On Thursday, the bruised and tearful face of former footballer and chairman of the Professional Footballers’ Association, Clarke Carlisle, 35, appeared on the front page of the Sun. He was released from psychiatric hospital two weeks ago. In a clip on the paper’s website, he appears so raw and vulnerable that to watch it provokes thoughts of a modern-day version of Bedlam with us as Hogarthian gawpers treating the mentally fragile as entertainment. The paper’s headline read: “I leapt in front of a lorry hoping to die.” Carlisle, a father of three, has suffered from depression for 18 months. He explained that the end of his career, the curtailment of his contract as a TV sports pundit and a struggle with alcohol led to financial problems. He felt the lack of “a sense of worth and value in life”. He said strangers would comment: “Didn’t you used to be Clarke Carlisle?”, as if, once off the television screen and football pitch, he had passed into no-man’s-land. Throwing himself in front of a lorry became the “perfect answer”. Carlisle survived, unlike 12 men who will kill themselves today, as 12 do every day, in England and Wales. Just before his death, the psychiatrist Anthony Clare wrote a thoughtful book, On Men: Masculinity in Crisis. He concluded with a plea to men to place “a greater value on love, family and personal relationships and less on power, possessions and achievement… to find meaning and fulfilment”. Except that redefining what it means to be a man in contemporary society isn’t a job for men alone. It’s a dynamic process of cultural and social change that repeatedly judders to a halt. And it will continue to be impeded for a variety of reasons (better the stereotype you know) and as long as some women hold fast to a hierarchy of need. This is the kind of thinking that says: if male fragility is addressed, women’s requirements are marginalised. Men can hog resources, but the two requirements are interlocked. Until male violence can be defused, for instance, the refuges will continue to overflow.
In the main, support for Carlisle’s honesty has been strong, as it has been for Nick Baber, 48, chief operating officer at KPMG, who last week said he would pretend he had flu during severe depression. He has called for more senior executives to speak out. But then what? As Dr Margaret McCartney explains in The Patient Paradox, the severely depressed are too ill to make plans to end their life. When a patient is beginning to recover, suicide becomes an option, particularly if they are male. Thoreau wrote: “The mass of men lead lives of quiet desperation.” Talk to parents from Papyrus, the charity that campaigns to prevent young suicide, and again and again they say they had no idea that their sons were depressed, let alone suicidal. Their sons, they felt, had so much to live for. According to the charity, Campaign Against Living Miserably (Calm), men account for more than three-quarters of all suicides in England and Wales, 4,590 deaths – the single biggest cause of death among males under 50. Three out of four had no contact with mental health professionals. As the Men’s Health Forum constantly points out, men are reluctant to go their GP and fail to identify their own symptoms of depression. When Carlisle’s wife, Gemma, was diagnosed with postnatal depression, he advised her to “get a grip”; then he took Goldberg’s depression test and recognised his own symptoms. They include lack of energy, sadness, negativity and self-destructiveness. A survey by Calm revealed that 69% of men said they preferred to deal with problems themselves, 56% didn’t want to burden others. “The traditional strong silent response to adversity is increasingly failing to protect men from themselves,” said Jane Powell, Calm’s chief executive. Last year, the charity issued a much-needed four-point charter to encourage change for the better. It includes a shift in thinking about the needs of males in schools, work and public services and a fuller range of expression of masculinity in the media and advertising. Too often, still, while depression in women is wrongly viewed as an inevitable part of being female, it’s precisely this alleged association with female fragility that underscores the notion that the male sufferer is less of a man; he has a weakness, not an illness best kept secret. So, as the suicide rate has risen, the taboos and social “norms” stay in place. Change, however, is possible. Last month, a new policy on suicide prevention was launched, the Stop Suicide pledge. It is based on the work of Dr Ed Coffey in Detroit that enrols as many members of the public as possible with the aim of ending the stigma and the secrecy. In four years, the suicide rate dropped 75%.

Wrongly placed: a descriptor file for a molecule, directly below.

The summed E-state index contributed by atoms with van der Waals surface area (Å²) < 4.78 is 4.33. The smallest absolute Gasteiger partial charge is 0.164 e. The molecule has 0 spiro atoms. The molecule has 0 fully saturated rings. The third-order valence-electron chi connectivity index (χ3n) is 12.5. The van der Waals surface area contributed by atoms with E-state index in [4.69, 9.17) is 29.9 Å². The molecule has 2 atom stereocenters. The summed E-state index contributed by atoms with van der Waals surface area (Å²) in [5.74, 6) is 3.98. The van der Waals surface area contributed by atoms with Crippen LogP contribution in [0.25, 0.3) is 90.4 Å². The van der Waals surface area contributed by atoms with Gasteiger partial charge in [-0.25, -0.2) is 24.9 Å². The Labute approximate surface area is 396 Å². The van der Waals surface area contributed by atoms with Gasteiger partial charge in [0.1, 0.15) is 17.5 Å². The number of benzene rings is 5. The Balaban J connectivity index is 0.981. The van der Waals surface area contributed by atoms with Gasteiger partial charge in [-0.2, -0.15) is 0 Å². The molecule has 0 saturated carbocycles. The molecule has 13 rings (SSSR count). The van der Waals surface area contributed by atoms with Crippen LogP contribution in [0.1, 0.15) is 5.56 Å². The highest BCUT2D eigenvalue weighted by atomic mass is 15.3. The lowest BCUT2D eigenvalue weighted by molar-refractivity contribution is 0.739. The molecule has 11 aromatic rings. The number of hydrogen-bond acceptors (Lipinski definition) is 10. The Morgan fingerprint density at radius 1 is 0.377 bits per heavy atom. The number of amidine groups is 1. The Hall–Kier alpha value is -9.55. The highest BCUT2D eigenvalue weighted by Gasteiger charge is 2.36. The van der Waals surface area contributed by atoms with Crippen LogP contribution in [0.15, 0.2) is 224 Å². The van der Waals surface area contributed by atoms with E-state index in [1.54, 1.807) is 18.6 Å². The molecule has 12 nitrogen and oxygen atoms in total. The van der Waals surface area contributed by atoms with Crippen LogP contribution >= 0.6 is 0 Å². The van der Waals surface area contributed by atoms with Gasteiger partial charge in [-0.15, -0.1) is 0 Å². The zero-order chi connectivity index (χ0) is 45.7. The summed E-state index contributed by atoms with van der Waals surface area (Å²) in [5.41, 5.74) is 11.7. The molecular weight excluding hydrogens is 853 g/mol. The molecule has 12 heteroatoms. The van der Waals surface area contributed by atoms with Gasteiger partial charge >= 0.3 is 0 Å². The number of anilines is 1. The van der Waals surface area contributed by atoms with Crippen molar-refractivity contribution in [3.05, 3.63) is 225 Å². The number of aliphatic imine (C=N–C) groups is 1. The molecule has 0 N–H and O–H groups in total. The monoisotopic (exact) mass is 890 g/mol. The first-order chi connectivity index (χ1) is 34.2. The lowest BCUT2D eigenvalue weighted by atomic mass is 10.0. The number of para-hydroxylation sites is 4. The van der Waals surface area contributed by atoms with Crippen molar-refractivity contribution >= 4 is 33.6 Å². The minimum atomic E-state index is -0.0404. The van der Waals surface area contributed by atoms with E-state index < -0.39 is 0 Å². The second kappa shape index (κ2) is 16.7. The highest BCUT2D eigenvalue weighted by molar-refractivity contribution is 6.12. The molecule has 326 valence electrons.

The UK “zero suicide” pilots ask the whole community to look out for each other, recognise warning signs and offer help, not exclusion. The pledge, with a badge, is, “I’d ask”. (Although what you ask is trickier. “Is everything OK?” is bound to get a positive response in a well-trained man.) The New Economics Foundation says the five foundation stones of wellbeing are: connect, be active, take notice, keep learning and give. The female sphere, even when it involves working 10 hours a day as well as mothering and acting as a carer, has all those aspects woven into it (and paradoxically at extremes can be the cause of female depression and breakdown). The male stereotypes of protector, provider, toughie and top dog shoves wellbeing well down the list. Kurt Cobain, desperately in need of help for years, in his poignant suicide note to Boddah, his imaginary childhood friend, quoted a Neil Young song: “… better to burn out than fade away…” The tragedy for too many men is that society doesn’t yet allow them to let down their guard so they can value and enjoy the infinity of choices that lie between those two extremes.
This article first appeared The Guardian, 8 February 2015.